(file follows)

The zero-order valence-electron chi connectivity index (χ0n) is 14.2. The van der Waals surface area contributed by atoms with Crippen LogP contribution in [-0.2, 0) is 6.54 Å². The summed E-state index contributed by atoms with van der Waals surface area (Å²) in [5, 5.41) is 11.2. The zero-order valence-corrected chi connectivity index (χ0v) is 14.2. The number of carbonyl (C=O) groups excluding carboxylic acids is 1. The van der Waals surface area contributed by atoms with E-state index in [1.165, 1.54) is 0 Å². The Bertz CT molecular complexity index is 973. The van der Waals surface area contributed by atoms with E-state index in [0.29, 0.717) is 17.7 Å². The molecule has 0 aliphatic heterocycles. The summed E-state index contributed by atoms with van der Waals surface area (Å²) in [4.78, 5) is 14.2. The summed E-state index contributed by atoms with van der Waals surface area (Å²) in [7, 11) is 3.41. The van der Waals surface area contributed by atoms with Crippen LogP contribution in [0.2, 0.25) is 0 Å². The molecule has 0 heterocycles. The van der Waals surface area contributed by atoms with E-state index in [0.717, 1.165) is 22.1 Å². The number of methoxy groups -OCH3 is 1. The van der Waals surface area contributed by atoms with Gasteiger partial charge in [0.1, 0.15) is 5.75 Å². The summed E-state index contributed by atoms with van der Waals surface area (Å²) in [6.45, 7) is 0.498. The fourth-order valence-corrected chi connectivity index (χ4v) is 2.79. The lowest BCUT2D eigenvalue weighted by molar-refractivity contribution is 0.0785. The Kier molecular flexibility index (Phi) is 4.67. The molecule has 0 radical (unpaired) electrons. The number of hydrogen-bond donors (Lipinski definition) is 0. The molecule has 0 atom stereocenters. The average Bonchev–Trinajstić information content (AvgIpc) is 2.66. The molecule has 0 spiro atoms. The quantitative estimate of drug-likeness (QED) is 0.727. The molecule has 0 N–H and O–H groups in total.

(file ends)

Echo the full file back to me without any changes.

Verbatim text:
The zero-order valence-electron chi connectivity index (χ0n) is 14.2. The van der Waals surface area contributed by atoms with Crippen LogP contribution in [-0.2, 0) is 6.54 Å². The summed E-state index contributed by atoms with van der Waals surface area (Å²) in [5, 5.41) is 11.2. The zero-order valence-corrected chi connectivity index (χ0v) is 14.2. The number of carbonyl (C=O) groups excluding carboxylic acids is 1. The van der Waals surface area contributed by atoms with E-state index in [1.165, 1.54) is 0 Å². The Bertz CT molecular complexity index is 973. The van der Waals surface area contributed by atoms with E-state index in [0.29, 0.717) is 17.7 Å². The molecule has 0 aliphatic heterocycles. The summed E-state index contributed by atoms with van der Waals surface area (Å²) in [4.78, 5) is 14.2. The summed E-state index contributed by atoms with van der Waals surface area (Å²) in [7, 11) is 3.41. The van der Waals surface area contributed by atoms with Crippen LogP contribution in [0.2, 0.25) is 0 Å². The molecule has 0 heterocycles. The van der Waals surface area contributed by atoms with E-state index in [0.717, 1.165) is 22.1 Å². The number of methoxy groups -OCH3 is 1. The van der Waals surface area contributed by atoms with Gasteiger partial charge in [0.1, 0.15) is 5.75 Å². The summed E-state index contributed by atoms with van der Waals surface area (Å²) in [6.45, 7) is 0.498. The fourth-order valence-corrected chi connectivity index (χ4v) is 2.79. The lowest BCUT2D eigenvalue weighted by molar-refractivity contribution is 0.0785. The Kier molecular flexibility index (Phi) is 4.67. The molecule has 0 radical (unpaired) electrons. The number of hydrogen-bond donors (Lipinski definition) is 0. The molecule has 0 atom stereocenters. The average Bonchev–Trinajstić information content (AvgIpc) is 2.66. The molecule has 0 spiro atoms. The quantitative estimate of drug-likeness (QED) is 0.727. The molecule has 0 N–H and O–H groups in total.